Harvard needs a Center for Latin American Studies, Juan Marichal, Professor of Romance Languages and Literatures said in an interview yesterday. "To Latin Americans," he said, "Washington is one thing and Harvard is another. They would trust policy formed at a Harvard Center."
Marichal is a member of the 6-year-old Committee on Latin American Studies that currently on Latin American Studies that currently administers funds and coordinates Harvard work in that area. He was born in the Canary Islands and came to the United States in 1946.
He also suggested that a Center would be able to help secure funds necessary to bring Latin American students here on fellowships. "Too often," he said, "these students study only their own countries and never look at Latin America as a whole."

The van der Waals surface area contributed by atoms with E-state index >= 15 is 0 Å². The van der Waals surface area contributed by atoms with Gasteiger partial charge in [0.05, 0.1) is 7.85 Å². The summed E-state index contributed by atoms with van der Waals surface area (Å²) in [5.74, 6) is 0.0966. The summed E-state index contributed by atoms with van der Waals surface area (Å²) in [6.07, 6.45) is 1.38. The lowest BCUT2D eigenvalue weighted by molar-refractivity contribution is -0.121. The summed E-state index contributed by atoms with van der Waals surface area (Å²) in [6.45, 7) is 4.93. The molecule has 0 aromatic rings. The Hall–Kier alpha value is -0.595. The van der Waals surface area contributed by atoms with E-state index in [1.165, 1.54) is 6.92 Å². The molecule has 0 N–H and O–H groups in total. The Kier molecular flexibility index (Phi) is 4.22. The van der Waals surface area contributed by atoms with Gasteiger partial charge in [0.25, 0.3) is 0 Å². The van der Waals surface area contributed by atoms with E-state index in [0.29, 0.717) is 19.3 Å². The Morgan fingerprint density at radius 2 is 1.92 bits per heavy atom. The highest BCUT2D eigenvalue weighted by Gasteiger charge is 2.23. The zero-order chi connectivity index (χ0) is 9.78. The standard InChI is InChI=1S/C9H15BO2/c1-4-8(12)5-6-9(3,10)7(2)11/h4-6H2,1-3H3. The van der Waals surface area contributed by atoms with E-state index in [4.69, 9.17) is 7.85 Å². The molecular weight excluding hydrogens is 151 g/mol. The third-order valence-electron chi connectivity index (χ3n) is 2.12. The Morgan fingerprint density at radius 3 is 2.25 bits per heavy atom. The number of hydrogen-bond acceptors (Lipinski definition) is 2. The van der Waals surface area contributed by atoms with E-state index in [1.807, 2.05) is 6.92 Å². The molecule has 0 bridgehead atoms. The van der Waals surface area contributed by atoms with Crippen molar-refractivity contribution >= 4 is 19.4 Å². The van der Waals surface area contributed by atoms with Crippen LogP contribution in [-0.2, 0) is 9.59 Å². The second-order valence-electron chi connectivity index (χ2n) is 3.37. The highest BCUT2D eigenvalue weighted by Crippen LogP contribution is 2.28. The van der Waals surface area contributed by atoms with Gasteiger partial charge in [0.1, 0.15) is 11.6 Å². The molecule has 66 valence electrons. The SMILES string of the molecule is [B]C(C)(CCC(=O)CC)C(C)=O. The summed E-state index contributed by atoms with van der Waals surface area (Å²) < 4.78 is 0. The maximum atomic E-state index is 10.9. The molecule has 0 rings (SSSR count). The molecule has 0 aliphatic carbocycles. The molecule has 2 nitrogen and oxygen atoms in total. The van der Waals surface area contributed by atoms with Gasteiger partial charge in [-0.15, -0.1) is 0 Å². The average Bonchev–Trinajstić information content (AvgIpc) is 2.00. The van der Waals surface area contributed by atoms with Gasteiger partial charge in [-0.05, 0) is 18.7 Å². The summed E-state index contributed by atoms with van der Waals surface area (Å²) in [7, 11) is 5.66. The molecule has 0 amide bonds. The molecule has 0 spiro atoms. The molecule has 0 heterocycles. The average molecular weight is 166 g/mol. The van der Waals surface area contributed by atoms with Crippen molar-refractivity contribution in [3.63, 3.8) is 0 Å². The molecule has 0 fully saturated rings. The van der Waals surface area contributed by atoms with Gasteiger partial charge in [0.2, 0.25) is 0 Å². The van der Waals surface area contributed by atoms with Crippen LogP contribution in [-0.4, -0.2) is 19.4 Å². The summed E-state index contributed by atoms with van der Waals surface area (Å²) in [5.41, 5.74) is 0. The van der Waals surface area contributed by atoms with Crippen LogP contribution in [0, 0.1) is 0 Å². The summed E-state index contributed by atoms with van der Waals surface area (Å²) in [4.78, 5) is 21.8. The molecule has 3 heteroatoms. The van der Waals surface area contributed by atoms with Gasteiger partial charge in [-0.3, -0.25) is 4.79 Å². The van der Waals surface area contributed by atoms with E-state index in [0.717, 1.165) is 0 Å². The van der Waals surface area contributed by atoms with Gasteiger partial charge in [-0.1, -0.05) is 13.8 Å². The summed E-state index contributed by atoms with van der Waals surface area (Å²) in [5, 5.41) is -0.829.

No Sweeping Study
If a Center were created, he said, it should stress the application of various disciplines to Latin American affairs rather than a sweeping study of all the area's problems. "I don't think we should try to train 'Latin American experts,' the way many universities do," he said. "Instead, we should have economists specialize in the region's economy, historians in the history, and so on."
Marichal warned that an uncontrolled "inflation" of Latin American study at Harvard could be power," he explained, "many universities set up area studies without having the trained men to make them worthwhile." He noted, however, that the arrival at Harvard this year of men like Enrique Anderson-Imbert, victor S. Thomas Professor of Hispanic American Literature, and Albert O. Hirschman, professor of political Economy, provide a nucleus about which a Center can be built.
"In fact," he added "the only department that needs a full-time specialist in Latin American affairs that doesn't have one is Government."